I mailed off achievement test scores for three of my kids today, along with my letter of intent to homeschool four of them in the upcoming school year. That’s always such a good feeling of accomplishment, especially if I get it all in the mail before the mandated deadline. I rarely write about the knitty gritty of homeschooling at our house, but I have in the past. I wrote a post about the way we homeschool about two years ago, and reading it this evening I see that it’s outdated in some ways already (I haven’t used a spreadsheet in over a year.) That’s the nature of homeschooling. We are always changing and our plans likewise evolve. The biggest challenge I have had outside of figuring out how to “get it all done” has been teaching reading, and specifically teaching Gabriel to read. I wrote about that two years ago as well, when I detailed his first grade plan. I truly underestimated just how challenging it would be to teach a child who speaks American English as a third language (Gabe was about seven years old when he joined our family.) Two years later we are making progress, but it has been hard for him, and I have to confess, hard for me. (I rely heavily on my knitting during our lessons. Knitting while teaching helps me tremendously with patience.)
Larkspur is technically beginning first grade this year. As far as academics go, that means that I will begin giving her regular math and reading lessons. I realized as we dabbled in reading over the past year, that I needed something new that better meets both my needs and Larkspur’s in the reading department. Lessons at our house happen around the kitchen table and are rarely completed without interruption. I don’t have the time to devote to a plan such as the one that I used with Gabriel at this level. I also don’t have the mental staying power. I realized a couple of months ago that what I wanted and needed was a scripted reading program, and one that wouldn’t require a bunch of planning and preparing on my part. I also knew that if it didn’t appeal to me, that I wouldn’t use it. (I can’t handle bright and obnoxious.) A close friend had been telling me about a programshe was using to teach spelling and reading to her daughter, and the more she talked about it, the more I thought it might work for us. I called the support line at All About Learning with about a million questions about both All About Spelling and All About Reading before I ordered their programs, and was very pleased with the help I received. The poor guy must have been stuck on the phone with me for half an hour or more as I described my kids’ extra special needs. I decided to try both All About Reading and All About Spelling and have been using them for over a month now, which is more than enough time for me to be able to tell if a program is going to work for us. I plan to use All About Spelling later this year with Larkspur when she begins to write more, and I’m using it with Gabriel who struggles with spelling (American English has nearly four times the vowel sounds as Liberian English and that is a big deal.)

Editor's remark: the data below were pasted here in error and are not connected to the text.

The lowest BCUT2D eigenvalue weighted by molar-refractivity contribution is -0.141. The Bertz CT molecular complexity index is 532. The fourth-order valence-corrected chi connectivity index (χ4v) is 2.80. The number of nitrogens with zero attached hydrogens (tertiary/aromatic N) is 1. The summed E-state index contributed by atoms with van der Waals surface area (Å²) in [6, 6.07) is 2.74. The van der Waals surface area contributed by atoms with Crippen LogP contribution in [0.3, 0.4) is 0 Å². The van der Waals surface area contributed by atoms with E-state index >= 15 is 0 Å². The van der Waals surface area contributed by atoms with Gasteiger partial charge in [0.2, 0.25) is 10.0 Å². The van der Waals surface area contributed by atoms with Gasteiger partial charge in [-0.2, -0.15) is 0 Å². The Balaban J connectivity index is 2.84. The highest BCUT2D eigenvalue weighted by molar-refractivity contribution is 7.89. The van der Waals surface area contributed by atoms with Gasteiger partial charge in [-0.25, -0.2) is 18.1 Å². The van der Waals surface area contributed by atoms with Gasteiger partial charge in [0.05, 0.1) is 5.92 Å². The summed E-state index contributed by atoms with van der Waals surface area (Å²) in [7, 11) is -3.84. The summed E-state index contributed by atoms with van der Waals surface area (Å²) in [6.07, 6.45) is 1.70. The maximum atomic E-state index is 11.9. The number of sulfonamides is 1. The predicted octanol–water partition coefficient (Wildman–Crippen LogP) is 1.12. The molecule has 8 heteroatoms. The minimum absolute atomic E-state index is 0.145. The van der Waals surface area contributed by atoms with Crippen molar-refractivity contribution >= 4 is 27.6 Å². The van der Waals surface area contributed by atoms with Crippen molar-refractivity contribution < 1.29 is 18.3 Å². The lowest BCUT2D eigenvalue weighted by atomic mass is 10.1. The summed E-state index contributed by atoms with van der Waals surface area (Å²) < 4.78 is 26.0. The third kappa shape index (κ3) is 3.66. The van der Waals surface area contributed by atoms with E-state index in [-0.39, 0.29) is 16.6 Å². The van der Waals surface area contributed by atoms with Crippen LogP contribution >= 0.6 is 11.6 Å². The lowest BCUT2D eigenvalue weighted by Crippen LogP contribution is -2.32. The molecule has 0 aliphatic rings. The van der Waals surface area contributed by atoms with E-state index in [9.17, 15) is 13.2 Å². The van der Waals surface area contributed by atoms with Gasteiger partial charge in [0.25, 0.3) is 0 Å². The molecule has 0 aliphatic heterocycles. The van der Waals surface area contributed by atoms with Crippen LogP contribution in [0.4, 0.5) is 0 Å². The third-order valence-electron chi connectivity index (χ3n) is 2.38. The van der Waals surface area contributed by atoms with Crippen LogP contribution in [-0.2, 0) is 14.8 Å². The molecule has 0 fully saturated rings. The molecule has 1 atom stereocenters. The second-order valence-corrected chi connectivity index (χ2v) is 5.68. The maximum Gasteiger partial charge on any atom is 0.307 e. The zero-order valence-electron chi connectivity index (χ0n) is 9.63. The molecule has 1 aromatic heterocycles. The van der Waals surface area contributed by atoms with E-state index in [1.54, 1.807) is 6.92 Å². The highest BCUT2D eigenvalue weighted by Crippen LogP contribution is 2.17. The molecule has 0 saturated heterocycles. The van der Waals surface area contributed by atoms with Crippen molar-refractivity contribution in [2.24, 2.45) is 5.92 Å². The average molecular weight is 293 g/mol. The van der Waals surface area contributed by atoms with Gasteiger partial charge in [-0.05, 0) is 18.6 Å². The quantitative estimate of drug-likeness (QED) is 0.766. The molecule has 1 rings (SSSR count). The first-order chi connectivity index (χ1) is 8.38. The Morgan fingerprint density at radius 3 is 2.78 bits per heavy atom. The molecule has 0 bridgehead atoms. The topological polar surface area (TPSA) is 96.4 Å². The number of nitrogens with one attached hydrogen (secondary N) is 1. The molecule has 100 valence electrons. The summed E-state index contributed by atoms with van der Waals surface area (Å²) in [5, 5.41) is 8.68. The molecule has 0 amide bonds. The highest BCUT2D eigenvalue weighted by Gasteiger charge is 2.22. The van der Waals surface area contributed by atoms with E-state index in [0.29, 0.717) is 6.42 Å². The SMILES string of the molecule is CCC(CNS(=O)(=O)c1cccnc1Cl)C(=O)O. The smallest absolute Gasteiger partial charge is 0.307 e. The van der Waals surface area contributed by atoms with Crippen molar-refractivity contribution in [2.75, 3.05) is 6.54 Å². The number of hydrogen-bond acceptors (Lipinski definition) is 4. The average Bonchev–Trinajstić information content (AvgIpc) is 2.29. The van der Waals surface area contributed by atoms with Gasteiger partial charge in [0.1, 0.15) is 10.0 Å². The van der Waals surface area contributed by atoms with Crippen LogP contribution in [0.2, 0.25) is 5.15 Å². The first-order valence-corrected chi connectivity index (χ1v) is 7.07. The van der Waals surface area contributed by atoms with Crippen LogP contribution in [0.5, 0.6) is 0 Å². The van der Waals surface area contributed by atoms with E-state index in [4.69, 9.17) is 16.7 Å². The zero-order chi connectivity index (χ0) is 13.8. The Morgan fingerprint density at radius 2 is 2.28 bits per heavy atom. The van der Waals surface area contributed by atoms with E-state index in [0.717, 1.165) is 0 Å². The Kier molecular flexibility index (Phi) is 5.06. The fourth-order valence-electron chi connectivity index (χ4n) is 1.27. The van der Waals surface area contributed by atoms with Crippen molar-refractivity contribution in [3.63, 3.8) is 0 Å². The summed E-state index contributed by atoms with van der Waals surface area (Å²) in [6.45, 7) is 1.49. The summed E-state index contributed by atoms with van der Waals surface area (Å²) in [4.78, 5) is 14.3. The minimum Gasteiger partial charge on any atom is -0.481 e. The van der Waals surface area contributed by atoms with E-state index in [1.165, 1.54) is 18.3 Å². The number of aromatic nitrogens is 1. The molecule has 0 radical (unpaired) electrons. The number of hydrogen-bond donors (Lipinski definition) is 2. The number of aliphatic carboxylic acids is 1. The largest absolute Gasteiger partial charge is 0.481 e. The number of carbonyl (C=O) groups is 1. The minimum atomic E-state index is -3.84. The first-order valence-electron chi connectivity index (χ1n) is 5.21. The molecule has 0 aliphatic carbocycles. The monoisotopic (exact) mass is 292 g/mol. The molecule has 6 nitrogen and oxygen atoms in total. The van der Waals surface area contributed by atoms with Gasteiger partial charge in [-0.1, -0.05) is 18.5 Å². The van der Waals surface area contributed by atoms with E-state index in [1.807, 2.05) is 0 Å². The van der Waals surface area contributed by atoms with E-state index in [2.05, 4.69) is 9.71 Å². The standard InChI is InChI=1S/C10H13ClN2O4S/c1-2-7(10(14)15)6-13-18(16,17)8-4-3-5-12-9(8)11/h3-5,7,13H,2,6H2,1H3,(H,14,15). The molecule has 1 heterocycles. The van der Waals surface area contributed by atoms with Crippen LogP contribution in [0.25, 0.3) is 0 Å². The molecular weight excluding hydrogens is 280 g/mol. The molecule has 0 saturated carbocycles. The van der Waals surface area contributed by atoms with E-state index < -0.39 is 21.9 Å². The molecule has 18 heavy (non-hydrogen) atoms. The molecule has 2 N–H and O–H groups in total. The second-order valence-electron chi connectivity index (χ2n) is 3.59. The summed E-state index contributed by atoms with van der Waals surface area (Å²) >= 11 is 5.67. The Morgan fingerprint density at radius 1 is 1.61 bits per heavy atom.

I am using All About Reading with Larkspur now (Gabe is beyond this beginning reading program at this point.) She is enjoying it, and is making progress. Right now it takes us about two days of lesson time to get through one lesson, and that is a great pace for her attention span. She absolutely loves the readers that are part of the program. In the past couple of weeks, she has pulled her reader from the shelf and chosen to read on her own on lots of occasions. She reads and rereads the stories. That is a big deal. She hasn’t been motivated to do that with other readers. I think the thoughtful illustrations are a big part of the appeal. They make her feel like she is reading real stories, despite their simplicity.
(and a little sidenote–I made these shorts for Lark a couple of weeks ago by modifying my quick and easy standby pattern from Carefree Clothes for Girls.)
(and another note: Lark finished knitting her hat-well, I finished the last few rounds for her-and she must have decided to keep it because she is proudly wearing it regularly despite the fact that our temperature has been in the 90s.)
Both All about Reading and All About Spelling are multi sensory programs that rely on flash cards for quick review, and also magnetic letter tiles that are used in a way similar to how we use our moveable alphabet. I store everything in an old shoe polish box.
Beatrix is proving to be an early learner and while I typically don’t start at her age (she will be four in November) she wants reading lessons too. I think this is how it goes when you have a house full of children. The younger children naturally want to do what the older ones are doing.
She is satisfied with working on her letter sounds using Montessori style sandpaper letters that I made myself many years ago using templates from this book. (We are still following the same simple preschool plans too.)
I am so glad that I decided to try All About Reading with Larkspur. I feel like I am really accomplishing my goals with her, and she is pleased as well. She keeps asking when she will be able to get her own library card since she is reading now. I am also very excited about the possibility of All About Spelling being the key to unlocking the English language for Gabriel so that he starts making more progress with reading along with spelling.
I joined the All About Learning affiliate program because their materials are really working for us and I figure if I am going to talk about something anyway, I may as well sign on for the possibility of making a little money. I added their button to my sidebar as well, but that may not last. It’s a little bright.
p.s. Keats took most of the photos in this post–the ones that I am in.